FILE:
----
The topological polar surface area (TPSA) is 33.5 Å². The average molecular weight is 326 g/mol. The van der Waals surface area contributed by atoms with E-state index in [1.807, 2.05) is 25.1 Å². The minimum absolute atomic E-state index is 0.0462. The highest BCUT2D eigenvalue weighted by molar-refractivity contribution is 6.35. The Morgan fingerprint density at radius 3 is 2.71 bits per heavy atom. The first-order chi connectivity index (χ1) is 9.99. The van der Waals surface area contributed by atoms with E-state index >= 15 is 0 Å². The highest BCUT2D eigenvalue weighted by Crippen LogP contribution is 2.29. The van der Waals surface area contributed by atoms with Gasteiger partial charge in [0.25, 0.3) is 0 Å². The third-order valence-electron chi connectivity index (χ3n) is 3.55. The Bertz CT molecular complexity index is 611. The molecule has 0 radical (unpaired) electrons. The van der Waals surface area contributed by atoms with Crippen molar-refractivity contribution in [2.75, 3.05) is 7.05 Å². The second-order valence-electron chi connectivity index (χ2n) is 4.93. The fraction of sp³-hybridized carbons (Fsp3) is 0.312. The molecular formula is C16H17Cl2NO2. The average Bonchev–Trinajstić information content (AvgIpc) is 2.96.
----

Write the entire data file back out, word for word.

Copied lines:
The topological polar surface area (TPSA) is 33.5 Å². The average molecular weight is 326 g/mol. The van der Waals surface area contributed by atoms with E-state index in [1.807, 2.05) is 25.1 Å². The minimum absolute atomic E-state index is 0.0462. The highest BCUT2D eigenvalue weighted by molar-refractivity contribution is 6.35. The Morgan fingerprint density at radius 3 is 2.71 bits per heavy atom. The first-order chi connectivity index (χ1) is 9.99. The van der Waals surface area contributed by atoms with E-state index >= 15 is 0 Å². The highest BCUT2D eigenvalue weighted by Crippen LogP contribution is 2.29. The van der Waals surface area contributed by atoms with Gasteiger partial charge in [0.25, 0.3) is 0 Å². The third-order valence-electron chi connectivity index (χ3n) is 3.55. The Bertz CT molecular complexity index is 611. The molecule has 0 radical (unpaired) electrons. The van der Waals surface area contributed by atoms with Crippen molar-refractivity contribution in [2.75, 3.05) is 7.05 Å². The second-order valence-electron chi connectivity index (χ2n) is 4.93. The fraction of sp³-hybridized carbons (Fsp3) is 0.312. The molecular formula is C16H17Cl2NO2. The average Bonchev–Trinajstić information content (AvgIpc) is 2.96.